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Family of Black man killed in police custody settles with Colorado city for $15 million

Police used a chokehold on 23-year-old Elijah McClain while EMTs injected him with twice the amount of the tranquilizer ketamine recommended for a man his size. His crime? Dancing while walking home from the corner store.

DENVER (CN) — The family of a Black Colorado man killed in police custody in 2019 finalized a settlement with the city of Aurora on Friday for $15 million.

“There is no amount of money in the world that will make up for losing my son, but hopefully this sends a message to police everywhere that there are consequences for their actions,” Elijah McClain's father LaWayne Mosley said in a statement provided by his attorney. “I hope Elijah’s legacy is that police will think twice before killing another innocent person”

According to the civil complaint filed by his estate, McClain was dancing while listening to music on his way home from the corner store at 10:30 p.m. on Aug. 24, 2019, when police officers tackled and handcuffed him.

For nearly 20 minutes while waiting for an ambulance, officers held McClain against the ground with two constructive carotid holds and threats to sic a police dog on him if he resisted, the family says. On the ground, McClain told police he was an introvert and a vegetarian. “Forgive me,” McClain told the officers. “All I was trying to do was become better.”

After McClain passed out at the scene, a paramedic injected him with 500 milligrams of ketamine — more than double the recommended dose for someone of his size, 143 pounds. McClain died three days later in a hospital.

Aurora reached a financial settlement with the Estate of Elijah McClain this past July, which is represented by his mother Sheneen McClain and his father LaWayne Mosley. On Friday, however, Sheneen McClain asked the court to determine the distribution of funds before she agreed to waive her right to future litigation.  

“There’s one missing piece,” attorney Daniel Wartell on behalf of Sheneen McClain. “The stance Mr. Mosley’s counsel has taken is that the estate must be the only payee, and our issue is that is not what the parties negotiated for or agreed on. The requirement that only the estate may receive the money may result in Mr. Mosley receiving 50% of the funds, bypassing Ms. McClain.”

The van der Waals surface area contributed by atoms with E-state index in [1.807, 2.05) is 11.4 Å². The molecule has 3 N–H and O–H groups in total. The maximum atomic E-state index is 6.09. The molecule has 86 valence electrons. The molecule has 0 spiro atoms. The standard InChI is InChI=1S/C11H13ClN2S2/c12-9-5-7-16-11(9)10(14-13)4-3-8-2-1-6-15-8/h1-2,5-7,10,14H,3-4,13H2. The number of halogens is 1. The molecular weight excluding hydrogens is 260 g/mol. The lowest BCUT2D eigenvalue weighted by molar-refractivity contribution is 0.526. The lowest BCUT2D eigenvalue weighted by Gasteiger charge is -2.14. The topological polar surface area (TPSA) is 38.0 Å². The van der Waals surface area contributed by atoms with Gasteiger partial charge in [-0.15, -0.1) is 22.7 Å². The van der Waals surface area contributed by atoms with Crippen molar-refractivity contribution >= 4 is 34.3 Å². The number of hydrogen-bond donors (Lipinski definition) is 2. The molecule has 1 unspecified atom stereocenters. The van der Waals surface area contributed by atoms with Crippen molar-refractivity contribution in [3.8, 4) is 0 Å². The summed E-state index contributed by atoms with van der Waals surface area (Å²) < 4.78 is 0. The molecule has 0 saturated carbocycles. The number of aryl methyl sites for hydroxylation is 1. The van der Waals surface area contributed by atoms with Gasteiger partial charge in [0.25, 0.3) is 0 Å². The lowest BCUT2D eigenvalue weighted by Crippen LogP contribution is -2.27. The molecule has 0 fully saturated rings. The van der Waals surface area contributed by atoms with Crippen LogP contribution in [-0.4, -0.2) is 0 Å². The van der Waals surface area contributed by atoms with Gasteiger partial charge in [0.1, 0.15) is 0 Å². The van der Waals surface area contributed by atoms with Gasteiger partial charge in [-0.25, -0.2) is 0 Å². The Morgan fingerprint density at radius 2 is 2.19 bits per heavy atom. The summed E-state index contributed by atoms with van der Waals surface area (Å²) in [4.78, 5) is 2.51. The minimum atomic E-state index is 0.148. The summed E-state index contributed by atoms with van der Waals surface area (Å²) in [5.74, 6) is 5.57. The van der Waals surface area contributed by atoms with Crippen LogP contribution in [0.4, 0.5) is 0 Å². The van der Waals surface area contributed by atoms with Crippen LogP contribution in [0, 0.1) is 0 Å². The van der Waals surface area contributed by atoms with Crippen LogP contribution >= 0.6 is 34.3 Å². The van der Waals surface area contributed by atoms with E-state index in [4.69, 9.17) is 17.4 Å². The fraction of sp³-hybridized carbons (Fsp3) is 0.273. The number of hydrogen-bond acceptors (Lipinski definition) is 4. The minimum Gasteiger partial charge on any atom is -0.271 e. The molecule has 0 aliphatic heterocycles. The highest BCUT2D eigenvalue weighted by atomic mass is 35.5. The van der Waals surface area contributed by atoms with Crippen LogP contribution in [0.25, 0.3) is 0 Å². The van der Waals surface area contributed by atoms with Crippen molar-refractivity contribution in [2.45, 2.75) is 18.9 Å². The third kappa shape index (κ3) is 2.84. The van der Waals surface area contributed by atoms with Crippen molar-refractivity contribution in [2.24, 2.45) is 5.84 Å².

The city of Aurora asked the court to dismiss it from the case and leave the plaintiffs to figure out the distribution of funds on their own.

“The remaining issues are between the plaintiffs,” said city attorney Isabelle Evans. “The issues that cropped up are really issues of technicalities that do not involved the defendants at all.”

U.S. Magistrate Judge Judge N. Reid Neureiter appeared to agree before calling the parties into a private settlement conference to mediate the closure of the case.

The parties signed off on the settlement Friday afternoon.

In June 2020, Colorado Governor Jared Polis asked Colorado Attorney General Phil Weiser to investigate McClain's death. Weiser in turn opened a grand jury investigation made up of undisclosed community members, who compelled witness testimony and reviewed documents.

Following the conclusions of the grand jury investigation, Wesier filed 32 charges against the Aurora police officers who stopped McClain and emergency medical technicians who prepared and injected him with ketamine.

A state probe additionally found a pattern pf racial bias and the use of unlawful force in the Aurora Police Department.

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